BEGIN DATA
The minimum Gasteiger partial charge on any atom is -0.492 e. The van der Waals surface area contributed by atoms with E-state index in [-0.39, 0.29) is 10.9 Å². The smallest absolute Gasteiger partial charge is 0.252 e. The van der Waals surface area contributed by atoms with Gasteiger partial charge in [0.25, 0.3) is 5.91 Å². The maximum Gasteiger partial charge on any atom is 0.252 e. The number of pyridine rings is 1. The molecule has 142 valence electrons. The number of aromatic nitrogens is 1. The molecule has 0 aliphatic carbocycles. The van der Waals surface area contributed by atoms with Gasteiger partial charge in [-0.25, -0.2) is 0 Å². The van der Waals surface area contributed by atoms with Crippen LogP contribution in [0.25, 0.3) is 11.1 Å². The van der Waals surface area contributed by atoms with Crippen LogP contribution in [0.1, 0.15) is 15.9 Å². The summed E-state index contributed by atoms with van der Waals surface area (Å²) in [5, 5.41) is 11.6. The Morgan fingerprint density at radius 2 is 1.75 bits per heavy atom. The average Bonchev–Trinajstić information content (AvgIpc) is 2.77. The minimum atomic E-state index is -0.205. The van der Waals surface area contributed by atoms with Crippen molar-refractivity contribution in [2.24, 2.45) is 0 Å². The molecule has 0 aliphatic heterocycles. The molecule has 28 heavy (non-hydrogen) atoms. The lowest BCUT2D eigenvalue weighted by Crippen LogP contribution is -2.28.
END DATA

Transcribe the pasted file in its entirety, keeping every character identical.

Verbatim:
The minimum Gasteiger partial charge on any atom is -0.492 e. The van der Waals surface area contributed by atoms with E-state index in [-0.39, 0.29) is 10.9 Å². The smallest absolute Gasteiger partial charge is 0.252 e. The van der Waals surface area contributed by atoms with Gasteiger partial charge in [0.25, 0.3) is 5.91 Å². The maximum Gasteiger partial charge on any atom is 0.252 e. The number of pyridine rings is 1. The molecule has 142 valence electrons. The number of aromatic nitrogens is 1. The molecule has 0 aliphatic carbocycles. The van der Waals surface area contributed by atoms with Gasteiger partial charge in [-0.25, -0.2) is 0 Å². The van der Waals surface area contributed by atoms with Crippen LogP contribution in [0.25, 0.3) is 11.1 Å². The van der Waals surface area contributed by atoms with Crippen LogP contribution in [0.1, 0.15) is 15.9 Å². The summed E-state index contributed by atoms with van der Waals surface area (Å²) in [5, 5.41) is 11.6. The Morgan fingerprint density at radius 2 is 1.75 bits per heavy atom. The average Bonchev–Trinajstić information content (AvgIpc) is 2.77. The minimum atomic E-state index is -0.205. The van der Waals surface area contributed by atoms with Crippen molar-refractivity contribution in [2.24, 2.45) is 0 Å². The molecule has 0 aliphatic heterocycles. The molecule has 28 heavy (non-hydrogen) atoms. The lowest BCUT2D eigenvalue weighted by Crippen LogP contribution is -2.28.